Schaumburg mom who killed disabled daughter found dead
Bonnie Liltz, the Schaumburg mother ordered to return to prison Monday for killing her severely disabled daughter in 2015, was found dead of an apparent suicide Saturday evening in her Schaumburg home, police said Sunday.
Liltz, 57, was pronounced dead at 6:26 p.m. in the 1100 block of Springinsguth Road, according to the Cook County medical examiner's office, which said Sunday afternoon that the determination of cause of death is pending.
Schaumburg police were called to the home about 6:05 p.m. by a family member who went there after being unable to reach Liltz by phone, Sgt. Christy Lindhurst said.
"At this time were are conducting a death investigation," she said. "We did not find any evidence of any foul play and we believe it is a suicide."
Liltz spent Friday with family members and was last seen alive by them at 10 p.m. that night, Lindhurst said.
Last week, a Cook County judge ordered Liltz to report back to Illinois Department of Corrections to serve the rest of a four-year prison sentence she received after pleading guilty to involuntary manslaughter in the death of her 28-year-old daughter, Courtney.
Liltz on May 27, 2015, gave Courtney a fatal combination of prescription and over-the-counter drugs and then tried to kill herself. She later said that after battling cancer and other serious health issues, she thought she was dying and had no other choice.
After serving the first 73 days of her sentence, Liltz was released on bail while she appealed her prison term to the Illinois Supreme Court. The high court ultimately declined to hear the case.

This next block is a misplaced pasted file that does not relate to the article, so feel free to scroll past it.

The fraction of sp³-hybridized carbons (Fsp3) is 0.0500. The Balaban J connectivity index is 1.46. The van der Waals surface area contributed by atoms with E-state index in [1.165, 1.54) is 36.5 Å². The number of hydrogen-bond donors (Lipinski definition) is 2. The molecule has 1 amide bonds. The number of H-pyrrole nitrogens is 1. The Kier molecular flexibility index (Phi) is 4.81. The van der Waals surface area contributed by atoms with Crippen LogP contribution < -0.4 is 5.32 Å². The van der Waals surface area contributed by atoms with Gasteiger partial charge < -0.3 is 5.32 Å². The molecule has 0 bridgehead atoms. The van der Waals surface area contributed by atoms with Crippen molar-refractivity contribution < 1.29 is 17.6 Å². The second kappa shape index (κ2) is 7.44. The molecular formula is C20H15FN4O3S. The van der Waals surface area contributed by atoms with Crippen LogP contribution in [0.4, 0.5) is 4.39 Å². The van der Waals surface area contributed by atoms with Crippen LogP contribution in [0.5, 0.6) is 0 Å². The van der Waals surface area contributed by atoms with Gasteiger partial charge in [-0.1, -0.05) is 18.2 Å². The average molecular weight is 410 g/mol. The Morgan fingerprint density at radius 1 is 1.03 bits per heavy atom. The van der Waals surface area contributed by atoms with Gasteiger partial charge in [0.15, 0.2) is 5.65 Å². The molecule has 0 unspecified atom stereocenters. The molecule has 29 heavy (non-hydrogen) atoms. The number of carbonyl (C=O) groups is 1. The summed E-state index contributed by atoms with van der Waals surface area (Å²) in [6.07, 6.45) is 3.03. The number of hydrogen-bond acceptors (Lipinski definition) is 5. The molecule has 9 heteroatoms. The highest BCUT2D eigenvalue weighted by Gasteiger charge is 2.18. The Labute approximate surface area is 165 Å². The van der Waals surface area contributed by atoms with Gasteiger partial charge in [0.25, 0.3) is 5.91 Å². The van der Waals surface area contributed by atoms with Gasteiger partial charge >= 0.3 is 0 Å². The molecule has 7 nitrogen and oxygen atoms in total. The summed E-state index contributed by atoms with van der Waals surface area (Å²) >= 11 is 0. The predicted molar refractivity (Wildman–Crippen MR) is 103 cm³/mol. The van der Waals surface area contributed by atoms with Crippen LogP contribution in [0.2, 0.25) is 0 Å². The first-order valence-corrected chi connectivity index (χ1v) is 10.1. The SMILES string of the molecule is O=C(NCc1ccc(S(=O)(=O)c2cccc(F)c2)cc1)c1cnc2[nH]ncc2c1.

Her attorney, Thomas Glasgow, said he was asking Gov. Bruce Rauner for a commutation. Liltz was scheduled for a hearing in front of the state's Prisoner Review Board in early January.
"I was hoping for a happy ending going before the governor," Glasgow said Sunday. "We had a very nice petition written. I'm just beside myself. This is not the way I wanted this to end. I wanted it to be a happy ending for everybody, and unfortunately it is a tragedy all around."
Glasgow said Liltz dropped from 98 to 84 pounds during her first stay in prison, and she feared she would die in prison if she had to return.
"We're not asking for a free ride or a pardon," Liltz told the Daily Herald last month. "To me putting me back into the Department of Corrections would be a death sentence. And I wasn't given that."